To gather data, the Common Metric Questionnaire (CMQ), a descriptive survey of logistics human resources practice, was used along with formal and informal interviews. From 43 logistics organizations, 632 responses to the Common Metric Questionnaire (CMQ) were received. The sample was a selected convenience sample and the 43 organizations included manufacturers, asset-based third parties, non-asset-based third parties, retailers, and financial institutions. Companies ranged in size from 15 to more than 100,000 employees. The researchers visited 65 sites in 20 states to gather data. They also conducted 35 formal interviews with top managers and more than 200 informal interviews with managers, supervisors, and operating employees. Also, 192 companies responded to the descriptive newsletter sent to them by the researchers.
CMQ: Description and Administration
The CMQ boasts a validation database of over 100,000 observations on 8,000 job families. The CMQ is comprised of more than 3,000 items, although each subject was likely to address only a subset of that total. Responses to the CMQ reveal critical knowledge and skills for job performance, the frequency with which these skills are used, and the ways in which skills and knowledge were obtained. The responses also show job activities, such as attending meetings, lifting heavy objects, and interacting with people inside and outside the firm. These results fall into four domains, 80 dimensions, and 17 second-order factors. This detailed questionnaire helps determine competencies, job requirements, and training needs for each job family in the analysis. Questionnaire items also cover demographics, job basics, and knowledge requirements.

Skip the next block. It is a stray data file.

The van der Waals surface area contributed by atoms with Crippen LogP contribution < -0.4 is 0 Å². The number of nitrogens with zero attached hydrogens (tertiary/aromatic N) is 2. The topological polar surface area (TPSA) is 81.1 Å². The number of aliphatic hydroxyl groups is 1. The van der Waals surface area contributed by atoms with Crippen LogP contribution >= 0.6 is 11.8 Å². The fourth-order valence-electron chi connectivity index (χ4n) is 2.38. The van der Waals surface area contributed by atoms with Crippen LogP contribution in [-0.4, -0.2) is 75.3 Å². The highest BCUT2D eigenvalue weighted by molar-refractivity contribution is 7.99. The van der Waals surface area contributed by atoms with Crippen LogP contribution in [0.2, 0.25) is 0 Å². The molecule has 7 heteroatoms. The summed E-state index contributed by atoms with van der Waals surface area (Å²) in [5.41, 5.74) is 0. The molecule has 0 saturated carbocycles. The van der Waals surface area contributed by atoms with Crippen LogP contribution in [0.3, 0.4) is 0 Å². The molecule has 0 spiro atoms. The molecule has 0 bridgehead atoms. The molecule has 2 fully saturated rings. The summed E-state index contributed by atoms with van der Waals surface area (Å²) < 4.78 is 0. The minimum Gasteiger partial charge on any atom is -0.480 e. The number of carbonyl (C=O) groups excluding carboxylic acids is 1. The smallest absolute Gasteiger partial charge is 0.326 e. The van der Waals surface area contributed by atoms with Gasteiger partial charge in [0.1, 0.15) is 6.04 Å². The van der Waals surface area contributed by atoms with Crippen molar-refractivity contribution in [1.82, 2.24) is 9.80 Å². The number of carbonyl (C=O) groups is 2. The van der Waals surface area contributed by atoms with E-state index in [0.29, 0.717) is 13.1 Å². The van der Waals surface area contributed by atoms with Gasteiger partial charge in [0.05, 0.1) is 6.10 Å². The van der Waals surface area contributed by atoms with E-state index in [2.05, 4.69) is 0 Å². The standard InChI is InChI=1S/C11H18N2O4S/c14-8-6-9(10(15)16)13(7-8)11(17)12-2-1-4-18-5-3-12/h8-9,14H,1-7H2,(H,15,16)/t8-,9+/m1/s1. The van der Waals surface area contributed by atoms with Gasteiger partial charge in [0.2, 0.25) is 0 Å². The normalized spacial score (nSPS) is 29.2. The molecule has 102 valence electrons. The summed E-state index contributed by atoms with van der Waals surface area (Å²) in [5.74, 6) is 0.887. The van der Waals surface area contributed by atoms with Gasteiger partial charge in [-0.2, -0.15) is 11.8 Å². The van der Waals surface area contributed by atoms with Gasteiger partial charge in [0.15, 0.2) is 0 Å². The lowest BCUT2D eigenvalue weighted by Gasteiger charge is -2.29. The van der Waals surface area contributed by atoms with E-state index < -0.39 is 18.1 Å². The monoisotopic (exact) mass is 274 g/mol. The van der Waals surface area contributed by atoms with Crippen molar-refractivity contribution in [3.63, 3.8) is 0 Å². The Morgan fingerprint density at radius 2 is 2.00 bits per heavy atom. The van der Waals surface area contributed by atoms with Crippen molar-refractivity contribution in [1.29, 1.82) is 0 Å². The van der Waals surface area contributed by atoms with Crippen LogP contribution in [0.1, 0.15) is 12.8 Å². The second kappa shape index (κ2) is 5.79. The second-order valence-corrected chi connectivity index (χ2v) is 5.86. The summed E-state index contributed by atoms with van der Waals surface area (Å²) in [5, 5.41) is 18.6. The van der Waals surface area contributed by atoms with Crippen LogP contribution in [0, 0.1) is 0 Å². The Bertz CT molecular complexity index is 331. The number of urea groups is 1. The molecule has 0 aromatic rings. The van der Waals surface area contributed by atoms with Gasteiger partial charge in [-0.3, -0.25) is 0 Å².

The CMQ is rarely used in academic research because of its length and the potential impact on response rates, however, it addresses issues identified in the literature as critical: identifying and recruiting the right people and finding and identifying the right training. The information it generates allows a firm to build better training systems, lower human resources costs through better recruiting and retention, and lower operating costs with better-prepared employees. The information is vital to organizations of many sizes, including small businesses. The CMQ gives managers the depth of information they need to make good decisions and helps them create legally defensible job descriptions with only four or five observations per job classification.